What's Up With All These Penalty Calls?

This article on 538 annoyed me. It says scoring is up in the NHL this season, and basically points to more penalty calls being a key (if not the key) reason. The chart in the article shows that all minor penalties are up from 6.65 per game in 2016/17 to 7.09 per game so far in 2017/18. This a 0.44 increase - so about half-a-penalty per game, or a 7% increase. If you look closely at the chart, the increase is almost entirely due to the increase in slashing calls.

I complained on Twitter [is it redundant to say that?] about my issues with the article, but what really got me was the conclusion:

To be sure, no one in the league office of the NHL is losing sleep over this. More scoring is good news for a league that has been plagued by a spate of absurd calls from pundits to not only tweak the rules of the game, but to change the shape of it too. Reprimanding centers for lining up at the dots incorrectly? Fine, we can all live with that. But making the nets bigger? That’s downright sacrilege. Thanks to the relatively high-scoring climate of the present-day NHL, maybe we can put that tired argument to bed once and for all.

I am all for more scoring (and more importantly more scoring opportunities and flow), and I agree that more penalties being called is an important way to get that. But suggesting that the NHL has solved its scoring woes - and the "tired argument" about scoring can be "put to bed" - because penalties are up a fraction only a 1/3 of the way into the season seemed, to me, premature. [It was also probably unnecessarily snarky, but welcome to the internet I guess]. So I grabbed the 2017 penalties per game from Corsica [please donate!] to see if there may be any trend in how many penalties were being called as this season has progressed.


Corsica does not separate out minor and major penalties (or exclude offsetting penalties in team results) so this shows all penalties called in each game so far this season. I can't think of a reason to think that the rates of minor to major penalties changes over the course of a season, so I will assume we wouldn't see a difference using total penalties instead of only minor penalties. ESPN does have this data, so maybe that's a more granular project for another time. Note that I pulled only "home" games, and then added up penalties drawn and taken to get total penalties per game. Note also that for this chart (unlike the chart I originally posted ), I excluded Las Vegas.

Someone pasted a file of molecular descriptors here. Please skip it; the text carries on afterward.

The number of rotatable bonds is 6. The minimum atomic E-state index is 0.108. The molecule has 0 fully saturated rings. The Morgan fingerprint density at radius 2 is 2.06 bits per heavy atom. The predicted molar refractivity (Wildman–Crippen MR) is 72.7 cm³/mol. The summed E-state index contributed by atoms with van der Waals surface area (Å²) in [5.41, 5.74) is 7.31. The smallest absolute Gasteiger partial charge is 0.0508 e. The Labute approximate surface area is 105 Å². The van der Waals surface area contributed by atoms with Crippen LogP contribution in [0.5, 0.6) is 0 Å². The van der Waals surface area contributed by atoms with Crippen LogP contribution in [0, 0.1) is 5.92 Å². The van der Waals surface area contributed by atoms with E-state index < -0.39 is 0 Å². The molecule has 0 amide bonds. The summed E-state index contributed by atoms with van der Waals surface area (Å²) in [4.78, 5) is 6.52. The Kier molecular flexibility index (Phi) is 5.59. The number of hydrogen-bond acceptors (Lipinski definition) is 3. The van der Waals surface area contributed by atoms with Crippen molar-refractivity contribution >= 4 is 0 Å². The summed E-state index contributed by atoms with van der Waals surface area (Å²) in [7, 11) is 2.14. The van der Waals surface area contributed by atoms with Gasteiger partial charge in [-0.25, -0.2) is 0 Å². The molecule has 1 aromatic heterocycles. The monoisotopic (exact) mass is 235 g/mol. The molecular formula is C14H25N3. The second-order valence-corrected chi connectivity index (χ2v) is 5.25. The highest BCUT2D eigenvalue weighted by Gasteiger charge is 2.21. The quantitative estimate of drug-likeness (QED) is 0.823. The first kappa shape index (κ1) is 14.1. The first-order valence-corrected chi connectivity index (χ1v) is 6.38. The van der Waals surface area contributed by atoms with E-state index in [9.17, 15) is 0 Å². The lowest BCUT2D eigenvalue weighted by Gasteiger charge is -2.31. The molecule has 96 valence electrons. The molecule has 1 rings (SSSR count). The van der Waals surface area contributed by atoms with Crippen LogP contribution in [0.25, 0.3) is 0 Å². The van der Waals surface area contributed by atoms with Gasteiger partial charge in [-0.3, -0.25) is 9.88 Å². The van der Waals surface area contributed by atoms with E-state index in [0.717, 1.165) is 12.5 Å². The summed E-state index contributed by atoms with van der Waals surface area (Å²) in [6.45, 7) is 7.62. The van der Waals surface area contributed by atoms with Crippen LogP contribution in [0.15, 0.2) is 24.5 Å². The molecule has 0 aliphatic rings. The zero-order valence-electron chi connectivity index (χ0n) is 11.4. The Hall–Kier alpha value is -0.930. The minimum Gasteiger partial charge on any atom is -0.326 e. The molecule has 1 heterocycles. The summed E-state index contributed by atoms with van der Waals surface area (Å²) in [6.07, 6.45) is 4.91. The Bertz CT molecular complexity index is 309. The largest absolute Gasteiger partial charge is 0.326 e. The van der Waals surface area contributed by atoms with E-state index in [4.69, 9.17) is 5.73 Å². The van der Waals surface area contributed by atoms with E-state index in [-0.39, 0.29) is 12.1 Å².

So already this season, we are seeing a slow, downward trend in total penalties called. More penalties were called in the early season games than the more recent games. Maybe it is premature for 538 to suggest the NHL's Scoring Problems Are Solved. Or maybe my guess is wrong, and we'll see the number of penalties increase in the last 2/3 of the season? I wonder if that's ever happened before?

The following shows trends in total penalties called per game for each full season in the BehindTheNet era (2007 to current, ignoring the 2013 lockout season). Note also that I set each y-axis to a max of 35, so that we could compare the trends accurately year to year. This of course cuts off a few brawl games where penalties exceed the norm, but that doesn't affect the trend lines. 

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In no season did total penalty calls appear to increase as a season progresses. 2007/08 and 2015/16 are basically flat, and the others show some downward slope. In 2007/8 and 2008/9, calls start above the 10 per game line, and then seems to drop a little bit each season. That makes sense, since we know that prior to this season, power-plays per game have been steadily dropping for years. So even though penalties may be up compared to last season - we still might not be reaching levels called even 4 seasons ago. We can see the trend when the entire time frame is graphed (the blue line estimates the start of the 2017/18 season).

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Now maybe 2017/18 will be the year that "reverses" the downward slope as the season goes on. Maybe the NHL is watching overall penalty calls/PP chances and will reinforce with officials the need to call more penalties to keep scoring levels up. Or maybe 538 was a little premature in saying the NHL scoring issues are resolved and in assuming that "more" penalties will continue to be called the rest of the season.

...Again I'm right in my analysis.